Celiac Disease

Friday, February 24, 2012

Celiac disease is a condition that damages the lining of the small intestine and prevents it from absorbing parts of food that are important for staying healthy. Dr. Edward Hill explains more about this condition in todays 60 Second Housecall.

Dr. Hill:

Celiac disease causes problems in your intestines when you eat gluten, which is in wheat, rye, barley and oats.

If you have celiac disease, gluten damages your intestines and keeps your body from taking in many of the nutrients in the food you eat. This includes vitamins, calcium, protein, carbohydrates, fats and other important nutrients. Your body cant work well without these nutrients.

Celiac disease runs in families. If you have celiac disease, you may not have symptoms for awhile. Then something like stress, a physical injury, an infection, childbirth, or surgery can turn on the disease.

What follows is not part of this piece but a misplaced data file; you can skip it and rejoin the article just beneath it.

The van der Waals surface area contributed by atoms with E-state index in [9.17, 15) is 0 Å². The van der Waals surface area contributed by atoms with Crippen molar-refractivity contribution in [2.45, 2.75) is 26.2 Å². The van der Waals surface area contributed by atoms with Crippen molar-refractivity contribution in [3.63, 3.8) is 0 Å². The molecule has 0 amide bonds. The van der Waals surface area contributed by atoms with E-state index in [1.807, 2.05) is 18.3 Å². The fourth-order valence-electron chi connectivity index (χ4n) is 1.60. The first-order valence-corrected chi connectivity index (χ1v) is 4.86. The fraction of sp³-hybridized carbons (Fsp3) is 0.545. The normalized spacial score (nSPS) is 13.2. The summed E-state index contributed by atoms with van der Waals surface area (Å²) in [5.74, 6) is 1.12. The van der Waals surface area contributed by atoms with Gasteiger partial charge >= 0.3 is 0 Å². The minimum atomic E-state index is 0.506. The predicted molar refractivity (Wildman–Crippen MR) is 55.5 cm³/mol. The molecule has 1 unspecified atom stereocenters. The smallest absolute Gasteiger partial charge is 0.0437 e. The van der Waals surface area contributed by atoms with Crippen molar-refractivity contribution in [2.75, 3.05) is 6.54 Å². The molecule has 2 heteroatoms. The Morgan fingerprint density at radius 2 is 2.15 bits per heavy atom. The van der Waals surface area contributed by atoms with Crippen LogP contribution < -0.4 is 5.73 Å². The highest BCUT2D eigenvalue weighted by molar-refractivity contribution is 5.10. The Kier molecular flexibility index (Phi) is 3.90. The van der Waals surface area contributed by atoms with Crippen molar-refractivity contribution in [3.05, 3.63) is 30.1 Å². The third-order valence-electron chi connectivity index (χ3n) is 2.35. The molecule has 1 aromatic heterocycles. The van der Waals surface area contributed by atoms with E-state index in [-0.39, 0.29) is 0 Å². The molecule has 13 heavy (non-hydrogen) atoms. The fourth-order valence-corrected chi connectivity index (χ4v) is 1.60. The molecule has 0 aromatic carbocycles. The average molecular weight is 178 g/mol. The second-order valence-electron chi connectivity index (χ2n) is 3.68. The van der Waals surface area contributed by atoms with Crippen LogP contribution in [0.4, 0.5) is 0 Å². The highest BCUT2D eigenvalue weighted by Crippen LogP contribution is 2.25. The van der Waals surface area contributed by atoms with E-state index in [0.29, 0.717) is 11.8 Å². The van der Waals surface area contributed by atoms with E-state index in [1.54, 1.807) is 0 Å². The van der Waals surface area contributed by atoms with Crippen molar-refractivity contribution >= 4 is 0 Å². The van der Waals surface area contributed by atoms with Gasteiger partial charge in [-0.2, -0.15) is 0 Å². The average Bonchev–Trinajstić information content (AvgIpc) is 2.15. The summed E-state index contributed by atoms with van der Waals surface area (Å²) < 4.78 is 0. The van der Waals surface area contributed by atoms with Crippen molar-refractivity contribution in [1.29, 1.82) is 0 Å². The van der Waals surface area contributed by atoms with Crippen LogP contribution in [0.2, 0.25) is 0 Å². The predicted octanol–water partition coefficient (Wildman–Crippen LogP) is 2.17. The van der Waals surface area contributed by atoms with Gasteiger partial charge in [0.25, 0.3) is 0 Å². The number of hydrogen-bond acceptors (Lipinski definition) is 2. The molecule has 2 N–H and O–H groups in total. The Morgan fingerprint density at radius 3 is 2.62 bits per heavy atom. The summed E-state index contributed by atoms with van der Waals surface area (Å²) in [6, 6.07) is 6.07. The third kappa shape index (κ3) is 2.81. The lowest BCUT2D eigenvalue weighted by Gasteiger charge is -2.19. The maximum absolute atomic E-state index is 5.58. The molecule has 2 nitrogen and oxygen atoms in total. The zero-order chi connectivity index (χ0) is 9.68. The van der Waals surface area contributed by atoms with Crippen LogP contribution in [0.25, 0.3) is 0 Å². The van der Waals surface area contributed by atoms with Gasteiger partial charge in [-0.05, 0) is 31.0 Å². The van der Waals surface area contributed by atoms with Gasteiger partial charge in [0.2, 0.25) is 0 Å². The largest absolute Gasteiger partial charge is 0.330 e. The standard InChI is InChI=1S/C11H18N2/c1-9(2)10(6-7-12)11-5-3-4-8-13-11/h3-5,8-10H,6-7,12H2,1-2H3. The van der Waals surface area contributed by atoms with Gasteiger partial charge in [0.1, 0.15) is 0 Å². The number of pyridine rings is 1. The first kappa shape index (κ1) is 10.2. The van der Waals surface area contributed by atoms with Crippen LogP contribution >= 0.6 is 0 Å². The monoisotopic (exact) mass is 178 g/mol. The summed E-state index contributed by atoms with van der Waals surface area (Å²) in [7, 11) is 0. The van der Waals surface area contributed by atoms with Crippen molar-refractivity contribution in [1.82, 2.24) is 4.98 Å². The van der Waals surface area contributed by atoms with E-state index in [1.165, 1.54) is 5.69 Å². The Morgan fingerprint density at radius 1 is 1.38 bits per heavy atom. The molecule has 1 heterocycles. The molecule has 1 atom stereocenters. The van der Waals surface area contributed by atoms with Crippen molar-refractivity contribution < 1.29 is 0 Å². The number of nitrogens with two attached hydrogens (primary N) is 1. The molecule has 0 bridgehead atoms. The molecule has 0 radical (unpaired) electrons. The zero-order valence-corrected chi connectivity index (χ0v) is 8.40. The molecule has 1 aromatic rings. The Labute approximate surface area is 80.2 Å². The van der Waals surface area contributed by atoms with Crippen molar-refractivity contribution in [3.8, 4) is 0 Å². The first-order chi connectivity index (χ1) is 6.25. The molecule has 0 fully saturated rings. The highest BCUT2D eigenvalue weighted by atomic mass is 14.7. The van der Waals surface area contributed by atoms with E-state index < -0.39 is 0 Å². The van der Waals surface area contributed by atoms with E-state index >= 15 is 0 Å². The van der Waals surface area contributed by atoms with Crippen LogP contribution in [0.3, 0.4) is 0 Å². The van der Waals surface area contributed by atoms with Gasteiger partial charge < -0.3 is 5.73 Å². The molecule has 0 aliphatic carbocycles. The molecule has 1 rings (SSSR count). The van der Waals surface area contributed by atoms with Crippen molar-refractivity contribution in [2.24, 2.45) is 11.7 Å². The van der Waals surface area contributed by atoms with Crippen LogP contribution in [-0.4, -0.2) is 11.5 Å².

Adults with celiac disease might have a general feeling of poor health. One serious illness that often occurs is osteoporosis. About one in 20 adults with celiac disease has anemia. Lactose intolerance is common in patients of all ages with celiac disease.

Celiac disease is serious, but you can control it by not eating any gluten. By following the right diet, you can fix the damage caused by celiac disease.

For North Mississippi Medical Center, Im Dr. Edward Hill.